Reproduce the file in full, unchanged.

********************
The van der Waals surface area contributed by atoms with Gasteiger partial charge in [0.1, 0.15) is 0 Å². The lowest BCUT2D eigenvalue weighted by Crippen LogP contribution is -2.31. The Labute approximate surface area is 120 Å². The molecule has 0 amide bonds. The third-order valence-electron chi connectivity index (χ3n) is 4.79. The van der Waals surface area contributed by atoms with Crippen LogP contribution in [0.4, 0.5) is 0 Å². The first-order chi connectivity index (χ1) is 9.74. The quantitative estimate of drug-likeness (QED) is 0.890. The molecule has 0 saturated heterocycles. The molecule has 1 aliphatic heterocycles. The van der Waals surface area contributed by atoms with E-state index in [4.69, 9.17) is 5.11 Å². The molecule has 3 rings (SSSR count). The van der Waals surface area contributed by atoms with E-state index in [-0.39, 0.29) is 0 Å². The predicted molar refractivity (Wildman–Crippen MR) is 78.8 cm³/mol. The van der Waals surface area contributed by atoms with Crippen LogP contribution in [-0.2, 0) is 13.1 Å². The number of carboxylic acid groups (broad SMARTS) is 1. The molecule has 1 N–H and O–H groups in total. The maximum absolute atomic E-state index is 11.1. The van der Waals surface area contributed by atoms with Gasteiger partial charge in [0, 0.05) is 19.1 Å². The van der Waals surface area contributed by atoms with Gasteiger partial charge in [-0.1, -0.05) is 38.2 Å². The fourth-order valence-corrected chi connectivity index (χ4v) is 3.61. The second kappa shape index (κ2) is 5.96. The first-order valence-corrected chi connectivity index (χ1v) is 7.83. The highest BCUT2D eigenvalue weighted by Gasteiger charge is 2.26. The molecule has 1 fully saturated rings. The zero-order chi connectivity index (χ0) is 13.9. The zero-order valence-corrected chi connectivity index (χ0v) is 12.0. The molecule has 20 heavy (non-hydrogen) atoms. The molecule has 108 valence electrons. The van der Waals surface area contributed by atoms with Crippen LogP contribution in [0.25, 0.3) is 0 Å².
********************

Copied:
The van der Waals surface area contributed by atoms with Gasteiger partial charge in [0.1, 0.15) is 0 Å². The lowest BCUT2D eigenvalue weighted by Crippen LogP contribution is -2.31. The Labute approximate surface area is 120 Å². The molecule has 0 amide bonds. The third-order valence-electron chi connectivity index (χ3n) is 4.79. The van der Waals surface area contributed by atoms with Crippen LogP contribution in [0.4, 0.5) is 0 Å². The first-order chi connectivity index (χ1) is 9.74. The quantitative estimate of drug-likeness (QED) is 0.890. The molecule has 0 saturated heterocycles. The molecule has 1 aliphatic heterocycles. The van der Waals surface area contributed by atoms with E-state index in [4.69, 9.17) is 5.11 Å². The molecule has 3 rings (SSSR count). The van der Waals surface area contributed by atoms with E-state index in [-0.39, 0.29) is 0 Å². The predicted molar refractivity (Wildman–Crippen MR) is 78.8 cm³/mol. The van der Waals surface area contributed by atoms with Crippen LogP contribution in [-0.2, 0) is 13.1 Å². The number of carboxylic acid groups (broad SMARTS) is 1. The molecule has 1 N–H and O–H groups in total. The maximum absolute atomic E-state index is 11.1. The van der Waals surface area contributed by atoms with Gasteiger partial charge in [0, 0.05) is 19.1 Å². The van der Waals surface area contributed by atoms with Gasteiger partial charge in [-0.1, -0.05) is 38.2 Å². The fourth-order valence-corrected chi connectivity index (χ4v) is 3.61. The second kappa shape index (κ2) is 5.96. The first-order valence-corrected chi connectivity index (χ1v) is 7.83. The highest BCUT2D eigenvalue weighted by Gasteiger charge is 2.26. The molecule has 1 fully saturated rings. The zero-order chi connectivity index (χ0) is 13.9. The zero-order valence-corrected chi connectivity index (χ0v) is 12.0. The molecule has 20 heavy (non-hydrogen) atoms. The molecule has 108 valence electrons. The van der Waals surface area contributed by atoms with Crippen LogP contribution in [0.25, 0.3) is 0 Å².